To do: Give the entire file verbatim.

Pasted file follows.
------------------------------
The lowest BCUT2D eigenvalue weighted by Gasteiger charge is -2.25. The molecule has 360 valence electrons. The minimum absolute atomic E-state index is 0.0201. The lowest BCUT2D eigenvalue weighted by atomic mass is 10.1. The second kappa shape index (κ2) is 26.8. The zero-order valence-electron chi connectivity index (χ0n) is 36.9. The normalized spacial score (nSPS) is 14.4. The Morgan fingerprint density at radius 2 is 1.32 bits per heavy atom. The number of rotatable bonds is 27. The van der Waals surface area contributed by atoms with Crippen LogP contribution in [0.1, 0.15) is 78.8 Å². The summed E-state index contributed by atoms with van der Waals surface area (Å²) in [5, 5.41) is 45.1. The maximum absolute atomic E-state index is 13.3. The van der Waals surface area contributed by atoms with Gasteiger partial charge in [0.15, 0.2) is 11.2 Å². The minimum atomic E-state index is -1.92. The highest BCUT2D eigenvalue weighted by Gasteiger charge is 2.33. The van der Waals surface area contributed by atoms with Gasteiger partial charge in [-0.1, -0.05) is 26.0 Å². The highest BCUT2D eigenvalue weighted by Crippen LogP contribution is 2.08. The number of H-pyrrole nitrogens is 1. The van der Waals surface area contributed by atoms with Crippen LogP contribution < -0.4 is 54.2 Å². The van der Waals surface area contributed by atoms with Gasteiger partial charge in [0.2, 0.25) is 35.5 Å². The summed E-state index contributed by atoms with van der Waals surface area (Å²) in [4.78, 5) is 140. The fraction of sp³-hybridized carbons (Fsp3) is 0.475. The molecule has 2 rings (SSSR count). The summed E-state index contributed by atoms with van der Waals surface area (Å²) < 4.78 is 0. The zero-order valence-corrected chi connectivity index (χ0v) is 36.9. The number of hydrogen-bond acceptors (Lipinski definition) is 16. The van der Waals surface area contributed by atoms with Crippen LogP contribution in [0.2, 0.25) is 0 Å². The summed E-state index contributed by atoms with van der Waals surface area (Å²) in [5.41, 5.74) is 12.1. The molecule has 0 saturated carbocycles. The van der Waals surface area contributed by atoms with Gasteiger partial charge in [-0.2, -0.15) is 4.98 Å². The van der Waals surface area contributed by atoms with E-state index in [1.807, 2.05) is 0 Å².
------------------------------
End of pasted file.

The lowest BCUT2D eigenvalue weighted by Gasteiger charge is -2.25. The molecule has 360 valence electrons. The minimum absolute atomic E-state index is 0.0201. The lowest BCUT2D eigenvalue weighted by atomic mass is 10.1. The second kappa shape index (κ2) is 26.8. The zero-order valence-electron chi connectivity index (χ0n) is 36.9. The normalized spacial score (nSPS) is 14.4. The Morgan fingerprint density at radius 2 is 1.32 bits per heavy atom. The number of rotatable bonds is 27. The van der Waals surface area contributed by atoms with Crippen LogP contribution in [0.1, 0.15) is 78.8 Å². The summed E-state index contributed by atoms with van der Waals surface area (Å²) in [5, 5.41) is 45.1. The maximum absolute atomic E-state index is 13.3. The van der Waals surface area contributed by atoms with Gasteiger partial charge in [0.15, 0.2) is 11.2 Å². The minimum atomic E-state index is -1.92. The highest BCUT2D eigenvalue weighted by Gasteiger charge is 2.33. The van der Waals surface area contributed by atoms with Gasteiger partial charge in [-0.1, -0.05) is 26.0 Å². The highest BCUT2D eigenvalue weighted by Crippen LogP contribution is 2.08. The number of H-pyrrole nitrogens is 1. The van der Waals surface area contributed by atoms with Crippen LogP contribution < -0.4 is 54.2 Å². The van der Waals surface area contributed by atoms with Gasteiger partial charge in [0.2, 0.25) is 35.5 Å². The summed E-state index contributed by atoms with van der Waals surface area (Å²) in [4.78, 5) is 140. The fraction of sp³-hybridized carbons (Fsp3) is 0.475. The molecule has 2 rings (SSSR count). The summed E-state index contributed by atoms with van der Waals surface area (Å²) < 4.78 is 0. The zero-order valence-corrected chi connectivity index (χ0v) is 36.9. The number of hydrogen-bond acceptors (Lipinski definition) is 16. The van der Waals surface area contributed by atoms with Crippen LogP contribution in [0.2, 0.25) is 0 Å². The summed E-state index contributed by atoms with van der Waals surface area (Å²) in [5.41, 5.74) is 12.1. The molecule has 0 saturated carbocycles. The van der Waals surface area contributed by atoms with Gasteiger partial charge in [-0.2, -0.15) is 4.98 Å². The van der Waals surface area contributed by atoms with E-state index in [1.807, 2.05) is 0 Å².